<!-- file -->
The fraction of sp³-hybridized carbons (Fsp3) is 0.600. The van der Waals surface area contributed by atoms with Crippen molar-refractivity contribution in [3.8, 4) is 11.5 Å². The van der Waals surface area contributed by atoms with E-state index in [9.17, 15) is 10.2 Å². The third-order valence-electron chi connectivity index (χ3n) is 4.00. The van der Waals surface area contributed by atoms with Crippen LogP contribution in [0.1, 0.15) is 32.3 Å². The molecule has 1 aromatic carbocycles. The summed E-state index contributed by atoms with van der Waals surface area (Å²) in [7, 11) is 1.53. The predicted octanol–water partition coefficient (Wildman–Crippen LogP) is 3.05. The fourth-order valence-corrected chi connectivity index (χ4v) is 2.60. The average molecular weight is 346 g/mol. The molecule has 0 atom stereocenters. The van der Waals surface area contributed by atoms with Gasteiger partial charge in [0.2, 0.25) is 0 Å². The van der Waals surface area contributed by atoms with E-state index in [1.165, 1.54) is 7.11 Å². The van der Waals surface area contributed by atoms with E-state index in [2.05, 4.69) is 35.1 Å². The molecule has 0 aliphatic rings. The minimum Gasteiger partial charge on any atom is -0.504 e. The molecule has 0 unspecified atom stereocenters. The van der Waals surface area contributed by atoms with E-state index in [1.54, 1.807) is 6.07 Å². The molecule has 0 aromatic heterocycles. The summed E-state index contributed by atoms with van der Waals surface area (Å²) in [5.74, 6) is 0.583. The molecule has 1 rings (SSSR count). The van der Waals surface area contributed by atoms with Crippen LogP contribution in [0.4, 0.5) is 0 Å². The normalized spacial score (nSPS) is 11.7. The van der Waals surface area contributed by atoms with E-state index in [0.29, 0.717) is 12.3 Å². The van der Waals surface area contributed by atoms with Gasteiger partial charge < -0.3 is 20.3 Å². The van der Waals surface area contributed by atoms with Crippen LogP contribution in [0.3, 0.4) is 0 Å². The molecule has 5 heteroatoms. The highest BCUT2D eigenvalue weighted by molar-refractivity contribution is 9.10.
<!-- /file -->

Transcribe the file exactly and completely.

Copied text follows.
The fraction of sp³-hybridized carbons (Fsp3) is 0.600. The van der Waals surface area contributed by atoms with Crippen molar-refractivity contribution in [3.8, 4) is 11.5 Å². The van der Waals surface area contributed by atoms with E-state index in [9.17, 15) is 10.2 Å². The third-order valence-electron chi connectivity index (χ3n) is 4.00. The van der Waals surface area contributed by atoms with Crippen LogP contribution in [0.1, 0.15) is 32.3 Å². The molecule has 1 aromatic carbocycles. The summed E-state index contributed by atoms with van der Waals surface area (Å²) in [7, 11) is 1.53. The predicted octanol–water partition coefficient (Wildman–Crippen LogP) is 3.05. The fourth-order valence-corrected chi connectivity index (χ4v) is 2.60. The average molecular weight is 346 g/mol. The molecule has 0 atom stereocenters. The van der Waals surface area contributed by atoms with Gasteiger partial charge in [0.2, 0.25) is 0 Å². The van der Waals surface area contributed by atoms with E-state index in [1.165, 1.54) is 7.11 Å². The van der Waals surface area contributed by atoms with E-state index in [2.05, 4.69) is 35.1 Å². The molecule has 0 aliphatic rings. The minimum Gasteiger partial charge on any atom is -0.504 e. The molecule has 0 unspecified atom stereocenters. The van der Waals surface area contributed by atoms with E-state index in [1.54, 1.807) is 6.07 Å². The molecule has 0 aromatic heterocycles. The summed E-state index contributed by atoms with van der Waals surface area (Å²) in [5.74, 6) is 0.583. The molecule has 1 rings (SSSR count). The van der Waals surface area contributed by atoms with Crippen LogP contribution in [0.4, 0.5) is 0 Å². The normalized spacial score (nSPS) is 11.7. The van der Waals surface area contributed by atoms with E-state index in [0.29, 0.717) is 12.3 Å². The van der Waals surface area contributed by atoms with Gasteiger partial charge < -0.3 is 20.3 Å². The van der Waals surface area contributed by atoms with Crippen LogP contribution in [0.3, 0.4) is 0 Å². The molecule has 5 heteroatoms. The highest BCUT2D eigenvalue weighted by molar-refractivity contribution is 9.10.